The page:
In the case of Osama Elfar, the affidavit contended in general terms that the FBI had uncovered information indicating that he might have possible links to terrorist organizations and the 1993 World Trade Center bombing investigation, but it did not provide any facts to support such assertions.199 According to the detainees and their attorneys, the Rolince affidavit constituted the sole evidence presented by the INS to the immigration judge. No evidence was presented of criminal activity by either detainee, merely FBI conclusory suspicions.200
The Rolince affidavit compares counterterrorism intelligence to the construction of a "mosaic," insisting that detainees should remain in custody because although their cases may not look suspicious in isolation, they may form part of a larger picture of terrorist activity when analyzed in a broader context. "What may seem trivial to some may appear of great moment to those within the FBI or the intelligence community," reads the document. The affidavit does not offer evidence of any link between the specific detainee in whose case the document was filed and any crimes or some other reason why he might be a danger to the community or a flight risk if released. It simply contends that the detainee should be kept in custody because "the FBI has been unable to rule out the possibility that respondent is somehow linked to, or possesses knowledge of, the terrorist attacks on the World Trade Center and the Pentagon."201
The "mosaic" theory turns the presumption of innocence on its head and eviscerates the right to liberty absent individualized evidence of a person's dangerousness or risk of flight. The Department of Justice is arguing that the U.S. government should be able to detain non-citizens while it investigates them, even if they have not been charged with any crime, simply because it cannot rule out the possibility of criminal conduct. Moreover, it argues that the mere possibility the detainee has "useful information" should warrant his detention. Human Rights Watch is aware of no legal basis for detaining non-citizens simply because they may have knowledge related to a crime.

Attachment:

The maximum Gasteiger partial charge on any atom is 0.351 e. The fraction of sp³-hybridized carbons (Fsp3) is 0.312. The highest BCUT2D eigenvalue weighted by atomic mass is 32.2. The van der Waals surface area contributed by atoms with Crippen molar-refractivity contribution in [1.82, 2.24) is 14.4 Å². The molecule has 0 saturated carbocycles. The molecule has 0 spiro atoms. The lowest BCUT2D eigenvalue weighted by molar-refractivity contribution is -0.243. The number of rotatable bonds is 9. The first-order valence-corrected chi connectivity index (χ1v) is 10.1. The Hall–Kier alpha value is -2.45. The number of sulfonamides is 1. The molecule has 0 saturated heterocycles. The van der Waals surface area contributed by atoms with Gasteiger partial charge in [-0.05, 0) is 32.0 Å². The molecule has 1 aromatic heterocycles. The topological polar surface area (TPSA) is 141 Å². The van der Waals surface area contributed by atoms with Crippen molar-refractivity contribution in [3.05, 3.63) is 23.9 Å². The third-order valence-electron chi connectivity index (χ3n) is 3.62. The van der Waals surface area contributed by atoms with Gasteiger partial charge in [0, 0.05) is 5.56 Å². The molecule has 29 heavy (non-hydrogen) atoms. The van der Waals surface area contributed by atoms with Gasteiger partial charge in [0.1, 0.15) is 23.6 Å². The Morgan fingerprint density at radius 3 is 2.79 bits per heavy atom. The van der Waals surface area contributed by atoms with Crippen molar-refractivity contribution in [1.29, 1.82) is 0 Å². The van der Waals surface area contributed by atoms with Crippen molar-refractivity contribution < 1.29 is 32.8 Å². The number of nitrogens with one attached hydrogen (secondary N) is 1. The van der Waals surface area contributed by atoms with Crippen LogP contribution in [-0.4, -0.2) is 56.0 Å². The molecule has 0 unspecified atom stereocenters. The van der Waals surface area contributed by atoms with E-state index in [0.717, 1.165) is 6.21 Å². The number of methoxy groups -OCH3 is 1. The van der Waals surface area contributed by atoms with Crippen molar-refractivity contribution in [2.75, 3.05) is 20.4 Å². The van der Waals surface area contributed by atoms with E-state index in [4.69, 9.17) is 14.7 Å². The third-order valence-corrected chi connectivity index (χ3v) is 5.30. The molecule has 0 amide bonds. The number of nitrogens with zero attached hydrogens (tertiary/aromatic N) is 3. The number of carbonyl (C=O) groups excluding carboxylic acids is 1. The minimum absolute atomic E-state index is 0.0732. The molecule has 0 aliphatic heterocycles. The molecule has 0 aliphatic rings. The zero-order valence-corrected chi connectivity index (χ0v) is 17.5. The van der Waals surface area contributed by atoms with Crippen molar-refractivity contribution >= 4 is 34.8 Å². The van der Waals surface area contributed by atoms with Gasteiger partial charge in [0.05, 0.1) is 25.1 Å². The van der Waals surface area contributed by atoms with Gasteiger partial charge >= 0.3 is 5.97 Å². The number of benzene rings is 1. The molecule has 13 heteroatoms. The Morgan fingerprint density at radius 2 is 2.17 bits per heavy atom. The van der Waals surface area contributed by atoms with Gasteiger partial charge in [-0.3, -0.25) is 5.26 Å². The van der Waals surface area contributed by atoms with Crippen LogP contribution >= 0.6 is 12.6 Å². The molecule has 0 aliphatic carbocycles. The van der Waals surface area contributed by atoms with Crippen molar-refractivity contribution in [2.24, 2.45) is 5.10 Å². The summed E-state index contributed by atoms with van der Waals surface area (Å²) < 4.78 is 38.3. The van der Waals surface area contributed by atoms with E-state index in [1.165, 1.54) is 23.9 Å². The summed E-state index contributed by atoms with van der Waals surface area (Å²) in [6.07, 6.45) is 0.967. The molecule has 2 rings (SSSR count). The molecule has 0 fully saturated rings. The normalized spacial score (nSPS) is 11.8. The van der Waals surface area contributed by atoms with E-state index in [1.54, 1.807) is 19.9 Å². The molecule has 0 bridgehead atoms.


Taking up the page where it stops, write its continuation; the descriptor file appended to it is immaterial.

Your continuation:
As dubious as the Rolince affidavit's arguments are, they have worked. Prior to September 11, non-citizens accused of technical violations of their visas who did not have a criminal record were routinely released from custody pending deportation proceedings with no bond or a low bond-typically $500. Yet immigration judges have routinely denied bond or set extraordinarily high bonds for non-citizens charged with immigration violations who were arrested in connection with the terrorism investigation. Osama Elfar, for example, who was charged with overstaying his visa, was denied bond and spent eighty-one days in detention, some of them in solitary confinement. When the INS failed to remove him from the country by a deadline set by an immigration judge, his attorney petitioned for a writ of habeas corpus that forced the government to send Elfar back to his native Egypt.202 The immigration judge initially set a bond of $50,000 in Al-Maqtari's case, but the INS motioned for a stay, so he remained in detention. The immigration judge gave the INS an additional period of time to present more substantial information to support the high bond, but the agency never produced further evidence beyond the Rolince affidavit. After the FBI issued a document stating it had terminated the investigation of Al-Maqtari, he was released on a $10,000 bond, which his attorney still considered very high for Al-Maqtari's alleged violation-ten days of "unlawful presence" in the country while he changed from a tourist to a spouse-sponsored visa.203 Al-Maqtari spent fifty-two days in detention, mostly in solitary confinement.